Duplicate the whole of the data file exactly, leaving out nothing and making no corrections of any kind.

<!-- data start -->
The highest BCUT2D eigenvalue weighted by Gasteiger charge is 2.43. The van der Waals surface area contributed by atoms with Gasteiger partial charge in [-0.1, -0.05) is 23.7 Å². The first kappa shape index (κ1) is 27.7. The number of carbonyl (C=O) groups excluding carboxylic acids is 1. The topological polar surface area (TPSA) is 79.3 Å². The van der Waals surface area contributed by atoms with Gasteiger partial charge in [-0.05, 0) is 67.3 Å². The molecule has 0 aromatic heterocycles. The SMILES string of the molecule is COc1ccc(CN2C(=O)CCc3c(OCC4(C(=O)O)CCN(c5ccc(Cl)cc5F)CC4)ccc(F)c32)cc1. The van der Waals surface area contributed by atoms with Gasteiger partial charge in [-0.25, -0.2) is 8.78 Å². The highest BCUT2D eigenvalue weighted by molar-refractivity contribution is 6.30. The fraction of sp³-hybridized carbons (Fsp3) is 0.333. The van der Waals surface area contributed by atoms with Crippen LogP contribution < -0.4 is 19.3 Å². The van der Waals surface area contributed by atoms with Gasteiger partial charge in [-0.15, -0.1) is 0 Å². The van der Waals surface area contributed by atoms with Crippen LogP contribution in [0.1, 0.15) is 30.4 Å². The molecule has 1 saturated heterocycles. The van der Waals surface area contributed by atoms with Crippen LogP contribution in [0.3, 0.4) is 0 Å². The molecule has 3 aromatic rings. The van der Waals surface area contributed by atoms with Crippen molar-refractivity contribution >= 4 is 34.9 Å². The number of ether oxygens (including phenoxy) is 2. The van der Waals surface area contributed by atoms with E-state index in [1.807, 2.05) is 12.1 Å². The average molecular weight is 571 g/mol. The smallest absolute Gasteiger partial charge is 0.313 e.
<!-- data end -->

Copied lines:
The highest BCUT2D eigenvalue weighted by Gasteiger charge is 2.43. The van der Waals surface area contributed by atoms with Gasteiger partial charge in [-0.1, -0.05) is 23.7 Å². The first kappa shape index (κ1) is 27.7. The number of carbonyl (C=O) groups excluding carboxylic acids is 1. The topological polar surface area (TPSA) is 79.3 Å². The van der Waals surface area contributed by atoms with Gasteiger partial charge in [-0.05, 0) is 67.3 Å². The molecule has 0 aromatic heterocycles. The SMILES string of the molecule is COc1ccc(CN2C(=O)CCc3c(OCC4(C(=O)O)CCN(c5ccc(Cl)cc5F)CC4)ccc(F)c32)cc1. The van der Waals surface area contributed by atoms with Gasteiger partial charge in [-0.25, -0.2) is 8.78 Å². The highest BCUT2D eigenvalue weighted by molar-refractivity contribution is 6.30. The fraction of sp³-hybridized carbons (Fsp3) is 0.333. The van der Waals surface area contributed by atoms with Crippen LogP contribution < -0.4 is 19.3 Å². The van der Waals surface area contributed by atoms with Gasteiger partial charge in [-0.15, -0.1) is 0 Å². The van der Waals surface area contributed by atoms with Crippen LogP contribution in [0.1, 0.15) is 30.4 Å². The molecule has 1 saturated heterocycles. The van der Waals surface area contributed by atoms with Crippen LogP contribution in [0.3, 0.4) is 0 Å². The molecule has 3 aromatic rings. The van der Waals surface area contributed by atoms with Crippen molar-refractivity contribution >= 4 is 34.9 Å². The number of ether oxygens (including phenoxy) is 2. The van der Waals surface area contributed by atoms with E-state index in [1.807, 2.05) is 12.1 Å². The average molecular weight is 571 g/mol. The smallest absolute Gasteiger partial charge is 0.313 e.